Posted by: Hanna Mazzawi, Research Engineer, Xavi Gonzalvo, Research Scientist, Google Research
The success of neural networks (NNs) often depends on how well they can be generalized to different tasks. However, the research community’s understanding of how neural networks are generalized is currently somewhat limited, making it difficult to design an NN that can be generalized well. What does a suitable neural network look like for a particular problem? How deep should it be? What type of layer should I use? Is the LSTM sufficient, or is the Transformer layer better? Or is it a combination of the two? Does Ensemble or Distillation Improve Performance? These tricky questions are even more difficult when considering machine learning (ML) domains, where there may be better intuition and deeper understanding than other domains.
In recent years, the AutoML algorithm has emerged [e.g., 1, 2, 3] It helps researchers automatically find the right neural network without the need for manual experimentation. Techniques such as Neural Architecture Search (NAS) use algorithms such as reinforcement learning (RL), evolutionary algorithms, and combinatorial searches to build neural networks from a particular search space. With proper configuration, these techniques have demonstrated that they can provide better results than manually designed techniques. However, these algorithms are often computationally intensive and require thousands of models to train before they converge. In addition, they explore search spaces that are domain-specific and incorporate substantial prior human knowledge that is not successfully transferred between domains. As an example, in image classification, a traditional NAS searches for two good building blocks (convolution block and downsampling block) and creates a complete network according to traditional rules.
Open source for ModelSearch, a platform that helps researchers efficiently and automatically develop the best ML models to overcome these shortcomings and extend access to AutoML solutions to a wider research community. We are happy to announce the release. Instead of focusing on a particular domain, model search is domain-agnostic, flexible, and best suited for a particular dataset and problem, with minimal coding time, effort, and computational resources. Architecture can be found. It is built on Tensorflow and can run on a single machine or in a distributed configuration.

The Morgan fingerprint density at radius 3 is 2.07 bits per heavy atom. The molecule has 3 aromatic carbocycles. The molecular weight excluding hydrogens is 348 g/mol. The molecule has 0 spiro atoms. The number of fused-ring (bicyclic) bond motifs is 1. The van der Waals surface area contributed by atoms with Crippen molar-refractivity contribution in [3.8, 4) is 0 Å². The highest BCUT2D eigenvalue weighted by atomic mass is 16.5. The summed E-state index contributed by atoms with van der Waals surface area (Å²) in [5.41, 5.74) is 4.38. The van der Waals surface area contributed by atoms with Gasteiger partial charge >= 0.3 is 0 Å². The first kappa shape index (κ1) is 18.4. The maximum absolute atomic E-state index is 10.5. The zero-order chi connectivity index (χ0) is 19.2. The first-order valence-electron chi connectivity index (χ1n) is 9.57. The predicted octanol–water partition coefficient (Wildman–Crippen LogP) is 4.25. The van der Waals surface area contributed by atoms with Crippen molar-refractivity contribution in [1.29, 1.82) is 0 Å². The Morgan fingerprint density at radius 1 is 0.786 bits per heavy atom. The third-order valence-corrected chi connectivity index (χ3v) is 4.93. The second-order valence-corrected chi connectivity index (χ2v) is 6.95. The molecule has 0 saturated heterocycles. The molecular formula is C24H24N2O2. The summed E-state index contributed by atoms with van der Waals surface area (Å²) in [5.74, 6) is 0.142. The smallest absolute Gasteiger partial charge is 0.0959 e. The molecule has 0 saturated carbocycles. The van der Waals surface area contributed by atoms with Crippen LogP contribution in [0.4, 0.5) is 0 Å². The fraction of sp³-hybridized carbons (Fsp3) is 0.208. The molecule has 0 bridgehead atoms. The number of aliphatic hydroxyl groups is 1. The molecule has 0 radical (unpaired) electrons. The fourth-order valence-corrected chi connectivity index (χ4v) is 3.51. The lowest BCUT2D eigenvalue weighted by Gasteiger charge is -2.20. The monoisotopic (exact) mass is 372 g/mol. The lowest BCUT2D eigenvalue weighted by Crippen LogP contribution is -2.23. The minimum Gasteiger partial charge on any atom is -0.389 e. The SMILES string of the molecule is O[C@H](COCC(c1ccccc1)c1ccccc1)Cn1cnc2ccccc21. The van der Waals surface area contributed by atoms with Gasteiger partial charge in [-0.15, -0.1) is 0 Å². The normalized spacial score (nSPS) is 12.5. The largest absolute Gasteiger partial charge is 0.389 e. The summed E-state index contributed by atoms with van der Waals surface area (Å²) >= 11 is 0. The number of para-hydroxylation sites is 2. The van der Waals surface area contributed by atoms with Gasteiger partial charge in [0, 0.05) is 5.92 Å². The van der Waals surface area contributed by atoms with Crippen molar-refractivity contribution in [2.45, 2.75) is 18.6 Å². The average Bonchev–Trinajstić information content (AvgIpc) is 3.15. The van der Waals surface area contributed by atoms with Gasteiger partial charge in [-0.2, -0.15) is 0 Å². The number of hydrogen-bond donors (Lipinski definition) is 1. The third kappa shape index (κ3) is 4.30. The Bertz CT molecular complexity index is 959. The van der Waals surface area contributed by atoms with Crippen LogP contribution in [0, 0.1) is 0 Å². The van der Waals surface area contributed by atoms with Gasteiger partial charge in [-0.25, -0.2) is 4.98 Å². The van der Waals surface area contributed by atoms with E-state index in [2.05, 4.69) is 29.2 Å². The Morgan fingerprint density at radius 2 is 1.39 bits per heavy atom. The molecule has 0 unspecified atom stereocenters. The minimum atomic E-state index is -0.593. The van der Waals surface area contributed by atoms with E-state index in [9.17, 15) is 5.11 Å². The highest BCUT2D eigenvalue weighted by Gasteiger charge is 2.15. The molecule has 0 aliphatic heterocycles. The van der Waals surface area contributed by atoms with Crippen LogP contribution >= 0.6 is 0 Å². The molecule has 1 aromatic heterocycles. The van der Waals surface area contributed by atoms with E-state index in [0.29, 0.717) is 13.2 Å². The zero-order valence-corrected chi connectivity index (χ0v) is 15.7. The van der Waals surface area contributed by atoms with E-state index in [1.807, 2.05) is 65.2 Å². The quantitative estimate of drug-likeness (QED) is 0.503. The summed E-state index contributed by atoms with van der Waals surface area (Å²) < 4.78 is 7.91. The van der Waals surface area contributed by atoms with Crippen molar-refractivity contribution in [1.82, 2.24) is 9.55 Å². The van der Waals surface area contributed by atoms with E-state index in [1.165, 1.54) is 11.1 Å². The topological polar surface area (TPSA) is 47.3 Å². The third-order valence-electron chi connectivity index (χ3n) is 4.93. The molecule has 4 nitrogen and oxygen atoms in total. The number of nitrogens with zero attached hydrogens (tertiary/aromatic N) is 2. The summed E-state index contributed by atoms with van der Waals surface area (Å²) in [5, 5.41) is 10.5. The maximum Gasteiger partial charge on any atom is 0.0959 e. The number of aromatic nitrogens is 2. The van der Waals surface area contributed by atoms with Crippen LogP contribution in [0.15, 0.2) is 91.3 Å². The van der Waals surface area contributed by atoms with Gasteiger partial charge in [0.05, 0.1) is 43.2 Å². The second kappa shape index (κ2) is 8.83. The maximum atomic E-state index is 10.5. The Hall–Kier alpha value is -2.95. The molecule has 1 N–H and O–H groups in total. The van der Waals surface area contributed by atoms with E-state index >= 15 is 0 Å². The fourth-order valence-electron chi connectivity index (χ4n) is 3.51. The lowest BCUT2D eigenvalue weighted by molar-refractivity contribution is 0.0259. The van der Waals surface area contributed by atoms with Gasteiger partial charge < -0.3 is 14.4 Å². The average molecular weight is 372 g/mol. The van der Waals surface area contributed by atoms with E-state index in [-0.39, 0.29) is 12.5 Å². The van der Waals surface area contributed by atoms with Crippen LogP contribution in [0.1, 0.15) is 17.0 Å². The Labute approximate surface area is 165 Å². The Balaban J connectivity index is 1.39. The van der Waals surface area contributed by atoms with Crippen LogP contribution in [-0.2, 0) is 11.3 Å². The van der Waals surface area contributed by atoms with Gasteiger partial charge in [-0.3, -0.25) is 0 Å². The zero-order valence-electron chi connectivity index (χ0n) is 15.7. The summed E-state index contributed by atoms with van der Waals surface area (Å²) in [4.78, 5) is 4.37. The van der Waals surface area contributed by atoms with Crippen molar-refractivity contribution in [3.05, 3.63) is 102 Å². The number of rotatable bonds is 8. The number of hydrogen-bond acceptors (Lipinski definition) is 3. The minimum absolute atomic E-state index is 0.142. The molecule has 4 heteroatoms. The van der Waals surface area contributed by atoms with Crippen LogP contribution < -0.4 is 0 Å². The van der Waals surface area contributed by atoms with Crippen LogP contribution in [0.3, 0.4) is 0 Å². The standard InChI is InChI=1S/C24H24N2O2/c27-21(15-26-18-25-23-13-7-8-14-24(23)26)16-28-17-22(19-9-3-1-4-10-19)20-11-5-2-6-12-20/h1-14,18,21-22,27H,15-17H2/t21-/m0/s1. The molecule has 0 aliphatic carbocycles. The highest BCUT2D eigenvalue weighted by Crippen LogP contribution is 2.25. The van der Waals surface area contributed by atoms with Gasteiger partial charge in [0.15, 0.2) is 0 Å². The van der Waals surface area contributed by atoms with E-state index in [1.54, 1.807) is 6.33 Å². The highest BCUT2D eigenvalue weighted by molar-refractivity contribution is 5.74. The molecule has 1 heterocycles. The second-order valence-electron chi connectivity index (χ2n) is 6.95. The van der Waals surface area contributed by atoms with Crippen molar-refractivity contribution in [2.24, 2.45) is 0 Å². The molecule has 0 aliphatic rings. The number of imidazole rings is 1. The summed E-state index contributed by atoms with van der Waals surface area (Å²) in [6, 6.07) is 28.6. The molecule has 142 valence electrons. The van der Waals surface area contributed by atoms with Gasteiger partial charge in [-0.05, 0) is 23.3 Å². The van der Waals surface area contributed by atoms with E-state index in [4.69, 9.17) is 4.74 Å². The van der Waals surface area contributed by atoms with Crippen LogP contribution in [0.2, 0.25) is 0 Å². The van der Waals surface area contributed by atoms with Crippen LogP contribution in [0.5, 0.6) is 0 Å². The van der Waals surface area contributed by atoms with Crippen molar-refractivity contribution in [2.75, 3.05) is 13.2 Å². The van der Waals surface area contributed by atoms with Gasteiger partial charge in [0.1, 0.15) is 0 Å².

Overview The model search system consists of multiple trainers, search algorithms, transfer learning algorithms, and a database for storing various evaluated models. The system performs both adaptive but asynchronous training and evaluation experiments on different ML models (various architectures and training methods). Each trainer conducts the experiment independently, but all trainers share the knowledge gained from the experiment. At the beginning of every cycle, the search algorithm searches all completed trials and uses beam search to determine what to try next. Then call the mutation on one of the best architectures found so far and assign the resulting model to the trainer.
Schematic diagram of model search showing distributed search and ensemble. Each trainer runs independently to train and evaluate a particular model. The results are shared with the saved search algorithm. The search algorithm then calls the mutation in one of the best architectures and sends the new model back to the trainer for the next iteration. S is a set of training and validation examples, and A is all candidates used during training and searching.
The system builds a neural network model from a predefined set of blocks. Each block represents a known microarchitecture such as LSTM, ResNet, and Transformer layers. Model search can leverage the best existing knowledge gained from domain-wide NAS research by using blocks of existing architectural components. This approach is more efficient because it explores the structure rather than the more basic and detailed components, thus reducing the size of the search space.
A well-working neural network microarchitecture block (such as the ResNet block).